From Stockwatch Energy courtesy of loonietunes

"Here in Canada, energy stocks fell with prices, despite some determined efforts to prop some of those stocks up. Montney giant ARC Resources Ltd. (ARX) lost 46 cents to $18.02 on 5.08 million shares, even as it enjoyed a lovely mention this morning from RBC analyst Michael Harvey. He reiterated his "constructive outlook" on ARC and put it on "a shortlist of heavyweights for strategic LNG [liquefied natural gas liquids] supply."

By Mr. Harvey's estimate, ARC's reserves could already support a 1.8-billion-cubic-foot-a-day LNG megaproject for over 10 years, "and when adding future drilling could increase to 40 to 50 years." (For context, Shell's $40-billion LNG Canada terminal being built in Kitimat, B.C., will have a phase 1 capacity of about 1.8 billion cubic feet a day, although the eventual goal is to double this to 3.4 billion.) LNG companies should thus view ARC as a "key supplier or alternatively as a strategic asset for operators looking for vertical integration," said Mr. Harvey. In the meantime, shareholders can reap the benefits of "strong organic FCF [free cash flow]." The analyst predicted that ARC will double its quarterly dividend (currently 12 cents, for a yield of 2.7 per cent) by the end of next year, while gobbling up shares through buybacks.

Mr. Harvey reiterated his "outperform" rating on ARC and hiked his price target to $27 from $26. The target would be a 50-per-cent gain over today's close of $18.02, which in turn would be wonderful news for Mr. Harvey's employer, RBC. Investors may wish to note the bank's mandatory disclosure that it owns 1 per cent or more of ARC's shares (the disclosure does not have to be more specific than that). It also "makes a market" in ARC's securities and receives compensation from ARC for various banking and non-banking services.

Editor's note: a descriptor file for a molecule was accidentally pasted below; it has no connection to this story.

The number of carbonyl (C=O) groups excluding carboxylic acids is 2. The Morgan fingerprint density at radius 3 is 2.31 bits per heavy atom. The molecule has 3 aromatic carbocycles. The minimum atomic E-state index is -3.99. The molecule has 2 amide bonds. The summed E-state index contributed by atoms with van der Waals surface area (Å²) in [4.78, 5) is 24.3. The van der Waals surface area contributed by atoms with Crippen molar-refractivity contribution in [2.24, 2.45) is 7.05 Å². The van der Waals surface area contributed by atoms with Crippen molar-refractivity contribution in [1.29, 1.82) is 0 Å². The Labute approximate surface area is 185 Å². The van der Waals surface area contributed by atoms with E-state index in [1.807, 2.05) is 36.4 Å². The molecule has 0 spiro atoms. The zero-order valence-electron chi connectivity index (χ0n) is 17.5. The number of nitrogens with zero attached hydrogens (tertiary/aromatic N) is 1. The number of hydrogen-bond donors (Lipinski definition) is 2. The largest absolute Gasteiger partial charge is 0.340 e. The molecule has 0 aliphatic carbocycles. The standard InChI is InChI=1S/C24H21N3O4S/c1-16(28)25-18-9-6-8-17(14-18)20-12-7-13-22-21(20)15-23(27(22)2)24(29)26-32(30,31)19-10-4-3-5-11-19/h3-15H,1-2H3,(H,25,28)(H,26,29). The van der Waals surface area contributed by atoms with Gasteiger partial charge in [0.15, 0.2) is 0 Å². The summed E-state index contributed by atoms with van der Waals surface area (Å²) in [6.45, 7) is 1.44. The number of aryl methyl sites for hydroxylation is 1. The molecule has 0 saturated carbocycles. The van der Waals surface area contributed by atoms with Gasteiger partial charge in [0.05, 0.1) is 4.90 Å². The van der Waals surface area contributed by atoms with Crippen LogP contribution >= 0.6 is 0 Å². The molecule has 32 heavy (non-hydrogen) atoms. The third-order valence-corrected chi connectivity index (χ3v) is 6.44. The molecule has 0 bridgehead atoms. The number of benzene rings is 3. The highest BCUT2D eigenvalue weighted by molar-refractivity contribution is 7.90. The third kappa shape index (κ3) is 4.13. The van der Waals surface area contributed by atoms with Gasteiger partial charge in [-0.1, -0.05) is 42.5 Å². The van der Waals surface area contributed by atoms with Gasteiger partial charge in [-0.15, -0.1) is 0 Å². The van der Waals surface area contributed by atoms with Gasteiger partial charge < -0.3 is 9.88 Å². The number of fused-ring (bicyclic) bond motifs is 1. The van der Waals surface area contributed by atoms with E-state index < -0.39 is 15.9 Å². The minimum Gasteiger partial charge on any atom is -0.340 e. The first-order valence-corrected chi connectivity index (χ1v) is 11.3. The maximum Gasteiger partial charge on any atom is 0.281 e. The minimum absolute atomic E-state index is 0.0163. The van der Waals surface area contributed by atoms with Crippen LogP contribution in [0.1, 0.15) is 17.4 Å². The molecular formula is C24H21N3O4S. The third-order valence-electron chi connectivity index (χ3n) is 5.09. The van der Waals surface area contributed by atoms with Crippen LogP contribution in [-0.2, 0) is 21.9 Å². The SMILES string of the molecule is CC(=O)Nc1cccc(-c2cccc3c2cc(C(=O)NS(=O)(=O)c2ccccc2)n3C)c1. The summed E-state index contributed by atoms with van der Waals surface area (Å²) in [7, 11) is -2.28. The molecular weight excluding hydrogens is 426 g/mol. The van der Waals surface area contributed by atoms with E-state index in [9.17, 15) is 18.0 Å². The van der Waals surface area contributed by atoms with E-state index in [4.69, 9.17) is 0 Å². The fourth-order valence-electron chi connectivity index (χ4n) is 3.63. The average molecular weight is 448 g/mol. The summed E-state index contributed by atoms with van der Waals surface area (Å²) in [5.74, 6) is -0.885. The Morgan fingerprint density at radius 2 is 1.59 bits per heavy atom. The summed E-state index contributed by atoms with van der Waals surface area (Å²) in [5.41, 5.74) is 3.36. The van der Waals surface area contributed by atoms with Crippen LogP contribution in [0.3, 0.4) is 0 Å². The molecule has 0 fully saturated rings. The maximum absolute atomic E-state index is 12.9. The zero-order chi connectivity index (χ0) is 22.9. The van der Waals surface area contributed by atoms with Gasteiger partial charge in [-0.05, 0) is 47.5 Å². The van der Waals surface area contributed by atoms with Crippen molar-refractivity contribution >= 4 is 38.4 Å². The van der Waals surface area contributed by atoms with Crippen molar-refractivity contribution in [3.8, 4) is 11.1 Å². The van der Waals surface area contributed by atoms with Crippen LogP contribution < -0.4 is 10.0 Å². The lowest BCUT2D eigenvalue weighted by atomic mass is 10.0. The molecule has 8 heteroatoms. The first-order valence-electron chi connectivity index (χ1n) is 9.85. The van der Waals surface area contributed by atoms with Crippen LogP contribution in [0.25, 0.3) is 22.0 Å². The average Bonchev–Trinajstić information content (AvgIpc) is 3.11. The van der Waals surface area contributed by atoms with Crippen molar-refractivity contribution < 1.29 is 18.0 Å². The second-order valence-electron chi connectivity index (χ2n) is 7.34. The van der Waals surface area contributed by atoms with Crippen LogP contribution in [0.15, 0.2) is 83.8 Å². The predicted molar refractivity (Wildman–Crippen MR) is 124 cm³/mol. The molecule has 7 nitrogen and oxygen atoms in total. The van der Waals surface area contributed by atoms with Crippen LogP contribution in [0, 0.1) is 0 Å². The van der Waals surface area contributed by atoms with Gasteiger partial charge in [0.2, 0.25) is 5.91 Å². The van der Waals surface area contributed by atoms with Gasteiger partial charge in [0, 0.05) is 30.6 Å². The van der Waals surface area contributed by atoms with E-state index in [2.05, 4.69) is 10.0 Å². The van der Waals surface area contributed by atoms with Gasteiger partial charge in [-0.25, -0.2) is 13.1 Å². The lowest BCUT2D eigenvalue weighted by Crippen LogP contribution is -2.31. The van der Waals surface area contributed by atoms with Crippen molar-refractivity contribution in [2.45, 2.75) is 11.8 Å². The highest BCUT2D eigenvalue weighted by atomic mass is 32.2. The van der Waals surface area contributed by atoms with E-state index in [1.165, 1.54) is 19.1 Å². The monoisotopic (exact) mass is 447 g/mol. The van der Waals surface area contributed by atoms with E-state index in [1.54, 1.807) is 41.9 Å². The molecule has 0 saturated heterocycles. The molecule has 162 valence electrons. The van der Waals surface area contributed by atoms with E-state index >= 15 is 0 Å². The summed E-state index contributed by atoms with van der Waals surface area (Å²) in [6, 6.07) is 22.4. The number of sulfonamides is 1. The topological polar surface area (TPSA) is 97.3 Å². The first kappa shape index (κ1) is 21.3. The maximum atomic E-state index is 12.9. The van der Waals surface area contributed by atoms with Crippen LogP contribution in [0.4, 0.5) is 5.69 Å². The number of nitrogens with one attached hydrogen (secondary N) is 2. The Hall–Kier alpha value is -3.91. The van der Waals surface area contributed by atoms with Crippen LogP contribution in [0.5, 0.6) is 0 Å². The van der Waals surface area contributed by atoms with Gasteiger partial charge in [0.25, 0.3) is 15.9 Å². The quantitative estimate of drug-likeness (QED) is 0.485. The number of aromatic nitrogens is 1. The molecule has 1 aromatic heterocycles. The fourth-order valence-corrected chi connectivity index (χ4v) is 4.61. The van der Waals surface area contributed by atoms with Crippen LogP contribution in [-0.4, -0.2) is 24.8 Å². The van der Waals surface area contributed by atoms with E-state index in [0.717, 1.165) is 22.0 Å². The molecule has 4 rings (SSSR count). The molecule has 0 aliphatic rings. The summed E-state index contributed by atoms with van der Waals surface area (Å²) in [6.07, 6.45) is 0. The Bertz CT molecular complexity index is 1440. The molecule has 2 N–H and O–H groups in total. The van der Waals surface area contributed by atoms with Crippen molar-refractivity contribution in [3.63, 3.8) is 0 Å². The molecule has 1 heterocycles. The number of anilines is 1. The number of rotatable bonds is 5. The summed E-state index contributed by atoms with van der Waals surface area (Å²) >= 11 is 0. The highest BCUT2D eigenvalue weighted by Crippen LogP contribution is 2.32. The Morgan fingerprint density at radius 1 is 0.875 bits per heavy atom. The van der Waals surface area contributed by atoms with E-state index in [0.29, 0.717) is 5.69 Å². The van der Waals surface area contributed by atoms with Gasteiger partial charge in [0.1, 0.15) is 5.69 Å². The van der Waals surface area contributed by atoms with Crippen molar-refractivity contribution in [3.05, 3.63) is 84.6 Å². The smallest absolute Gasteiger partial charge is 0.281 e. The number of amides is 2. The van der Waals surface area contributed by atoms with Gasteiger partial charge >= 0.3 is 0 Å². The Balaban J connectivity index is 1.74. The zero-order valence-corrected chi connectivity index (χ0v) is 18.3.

As it happens, RBC has been making other headlines this week, after two executives made clear that the bank has no intention of shunning oil and gas companies. This has been a bit of a trend for some banks and insurers in recent years, such as HSBC (which vowed this year to "phase down" fossil fuel financing), Societe Generale (which said in 2017 that it would not finance oil sands projects) and Royal Bank of Scotland (which made the same anti-oil-sands claim in 2018). RBC disagrees. Indeed, the sector needs more investment, not less, if companies are to reduce emissions and help Canada meet its climate goals, argued the executives.

Derek Neldner (RBC Capital Markets' chief executive officer) and Lindsay Patrick (RBC's head of ESG -- environmental, social and government -- and strategic initiatives) made the comments at an energy conference yesterday in Calgary. Mr. Neldner predicted that it will cost Canada $2-trillion to get to net zero emissions by 2050. Pouring money into "green" companies will not do the trick by itself, added Ms. Patrick, saying banks are increasingly recognizing that oil and gas companies should get support in their efforts to clean up their operations (particularly while their end-products continue to be used daily by consumers).

In other words, oil and gas financing is not going anywhere at RBC. This likely means that the howls of eco-activists are not going anywhere either. They have certainly had a busy few months: News junkies may recall the protest outside RBC's annual meeting in Toronto in April, or the fake oil derrick that blocked the road outside an RBC branch in Nanaimo in June, or the "Rave Against RBC" held at an RBC-sponsored golf tournament in Toronto in July (complete with dancing, DJs and a 15-foot inflatable bust of RBC CEO Dave McKay covered in fake flames, because "RBC is Burning Our Future"). These are just a smattering of the stunts. No doubt there will be many more to come."

A doubling of the dividend by 2023 would suit me fine especially with the predicted share price rise.

GLTA Longs